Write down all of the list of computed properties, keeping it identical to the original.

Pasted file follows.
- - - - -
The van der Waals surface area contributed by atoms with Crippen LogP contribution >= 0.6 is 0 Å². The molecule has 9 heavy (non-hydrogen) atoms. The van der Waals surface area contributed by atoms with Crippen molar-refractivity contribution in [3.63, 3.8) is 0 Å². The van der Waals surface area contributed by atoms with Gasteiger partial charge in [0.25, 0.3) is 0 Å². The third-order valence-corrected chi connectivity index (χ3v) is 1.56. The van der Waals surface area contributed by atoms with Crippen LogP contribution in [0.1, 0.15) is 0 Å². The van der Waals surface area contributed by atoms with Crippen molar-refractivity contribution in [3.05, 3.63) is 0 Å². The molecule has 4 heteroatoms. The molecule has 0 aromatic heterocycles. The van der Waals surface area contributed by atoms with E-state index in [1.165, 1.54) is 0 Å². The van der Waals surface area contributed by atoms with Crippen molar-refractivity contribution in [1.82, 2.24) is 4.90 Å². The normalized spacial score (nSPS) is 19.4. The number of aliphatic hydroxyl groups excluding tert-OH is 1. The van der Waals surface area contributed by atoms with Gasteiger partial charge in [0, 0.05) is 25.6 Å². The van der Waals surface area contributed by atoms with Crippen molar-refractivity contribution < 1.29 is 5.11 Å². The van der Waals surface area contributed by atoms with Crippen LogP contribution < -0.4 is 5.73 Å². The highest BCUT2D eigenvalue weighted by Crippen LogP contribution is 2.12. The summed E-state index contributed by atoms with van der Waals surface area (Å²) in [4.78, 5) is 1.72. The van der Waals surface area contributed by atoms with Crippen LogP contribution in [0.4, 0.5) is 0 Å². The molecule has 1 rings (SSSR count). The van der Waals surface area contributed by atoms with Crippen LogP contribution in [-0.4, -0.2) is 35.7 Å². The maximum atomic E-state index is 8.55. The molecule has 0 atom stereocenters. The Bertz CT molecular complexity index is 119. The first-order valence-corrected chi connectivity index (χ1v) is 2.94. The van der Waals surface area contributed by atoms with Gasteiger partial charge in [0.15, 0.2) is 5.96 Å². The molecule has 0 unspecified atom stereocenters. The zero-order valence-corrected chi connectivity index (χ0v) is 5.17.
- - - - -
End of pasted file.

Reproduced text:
The van der Waals surface area contributed by atoms with Crippen LogP contribution >= 0.6 is 0 Å². The molecule has 9 heavy (non-hydrogen) atoms. The van der Waals surface area contributed by atoms with Crippen molar-refractivity contribution in [3.63, 3.8) is 0 Å². The van der Waals surface area contributed by atoms with Gasteiger partial charge in [0.25, 0.3) is 0 Å². The third-order valence-corrected chi connectivity index (χ3v) is 1.56. The van der Waals surface area contributed by atoms with Crippen LogP contribution in [0.1, 0.15) is 0 Å². The van der Waals surface area contributed by atoms with Crippen molar-refractivity contribution in [3.05, 3.63) is 0 Å². The molecule has 4 heteroatoms. The molecule has 0 aromatic heterocycles. The van der Waals surface area contributed by atoms with E-state index in [1.165, 1.54) is 0 Å². The van der Waals surface area contributed by atoms with Crippen molar-refractivity contribution in [1.82, 2.24) is 4.90 Å². The normalized spacial score (nSPS) is 19.4. The number of aliphatic hydroxyl groups excluding tert-OH is 1. The van der Waals surface area contributed by atoms with Gasteiger partial charge in [0, 0.05) is 25.6 Å². The van der Waals surface area contributed by atoms with Crippen molar-refractivity contribution < 1.29 is 5.11 Å². The van der Waals surface area contributed by atoms with Crippen LogP contribution < -0.4 is 5.73 Å². The highest BCUT2D eigenvalue weighted by Crippen LogP contribution is 2.12. The summed E-state index contributed by atoms with van der Waals surface area (Å²) in [4.78, 5) is 1.72. The van der Waals surface area contributed by atoms with Crippen LogP contribution in [0.4, 0.5) is 0 Å². The molecule has 1 rings (SSSR count). The van der Waals surface area contributed by atoms with Crippen LogP contribution in [-0.4, -0.2) is 35.7 Å². The maximum atomic E-state index is 8.55. The molecule has 0 atom stereocenters. The Bertz CT molecular complexity index is 119. The first-order valence-corrected chi connectivity index (χ1v) is 2.94. The van der Waals surface area contributed by atoms with Gasteiger partial charge in [0.15, 0.2) is 5.96 Å². The molecule has 0 unspecified atom stereocenters. The zero-order valence-corrected chi connectivity index (χ0v) is 5.17.